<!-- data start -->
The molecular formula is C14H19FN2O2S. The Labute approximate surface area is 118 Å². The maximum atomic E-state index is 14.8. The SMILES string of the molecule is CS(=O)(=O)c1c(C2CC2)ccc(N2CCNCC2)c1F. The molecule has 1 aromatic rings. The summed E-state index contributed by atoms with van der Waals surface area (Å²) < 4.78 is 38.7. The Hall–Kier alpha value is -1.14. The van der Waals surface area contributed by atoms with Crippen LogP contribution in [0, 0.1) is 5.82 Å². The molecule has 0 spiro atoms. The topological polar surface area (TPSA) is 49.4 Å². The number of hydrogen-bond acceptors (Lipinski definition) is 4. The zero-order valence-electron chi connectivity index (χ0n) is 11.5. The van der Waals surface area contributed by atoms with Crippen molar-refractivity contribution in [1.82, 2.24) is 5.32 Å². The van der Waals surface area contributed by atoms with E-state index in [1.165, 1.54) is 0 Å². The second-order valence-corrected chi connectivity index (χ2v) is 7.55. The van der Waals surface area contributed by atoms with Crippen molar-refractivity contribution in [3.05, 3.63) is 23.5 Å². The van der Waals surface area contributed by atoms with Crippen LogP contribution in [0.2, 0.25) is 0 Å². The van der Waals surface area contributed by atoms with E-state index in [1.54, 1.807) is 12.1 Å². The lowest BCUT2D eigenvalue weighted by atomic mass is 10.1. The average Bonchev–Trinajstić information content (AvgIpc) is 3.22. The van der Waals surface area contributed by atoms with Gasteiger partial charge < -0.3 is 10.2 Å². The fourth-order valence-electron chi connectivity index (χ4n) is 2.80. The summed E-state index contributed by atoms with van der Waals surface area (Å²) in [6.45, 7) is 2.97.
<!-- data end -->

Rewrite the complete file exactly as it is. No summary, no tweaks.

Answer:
The molecular formula is C14H19FN2O2S. The Labute approximate surface area is 118 Å². The maximum atomic E-state index is 14.8. The SMILES string of the molecule is CS(=O)(=O)c1c(C2CC2)ccc(N2CCNCC2)c1F. The molecule has 1 aromatic rings. The summed E-state index contributed by atoms with van der Waals surface area (Å²) < 4.78 is 38.7. The Hall–Kier alpha value is -1.14. The van der Waals surface area contributed by atoms with Crippen LogP contribution in [0, 0.1) is 5.82 Å². The molecule has 0 spiro atoms. The topological polar surface area (TPSA) is 49.4 Å². The number of hydrogen-bond acceptors (Lipinski definition) is 4. The zero-order valence-electron chi connectivity index (χ0n) is 11.5. The van der Waals surface area contributed by atoms with Crippen molar-refractivity contribution in [1.82, 2.24) is 5.32 Å². The van der Waals surface area contributed by atoms with E-state index in [1.165, 1.54) is 0 Å². The second-order valence-corrected chi connectivity index (χ2v) is 7.55. The van der Waals surface area contributed by atoms with Crippen molar-refractivity contribution in [3.05, 3.63) is 23.5 Å². The van der Waals surface area contributed by atoms with Crippen LogP contribution in [0.2, 0.25) is 0 Å². The van der Waals surface area contributed by atoms with E-state index in [1.54, 1.807) is 12.1 Å². The lowest BCUT2D eigenvalue weighted by atomic mass is 10.1. The average Bonchev–Trinajstić information content (AvgIpc) is 3.22. The van der Waals surface area contributed by atoms with Gasteiger partial charge < -0.3 is 10.2 Å². The fourth-order valence-electron chi connectivity index (χ4n) is 2.80. The summed E-state index contributed by atoms with van der Waals surface area (Å²) in [6.45, 7) is 2.97.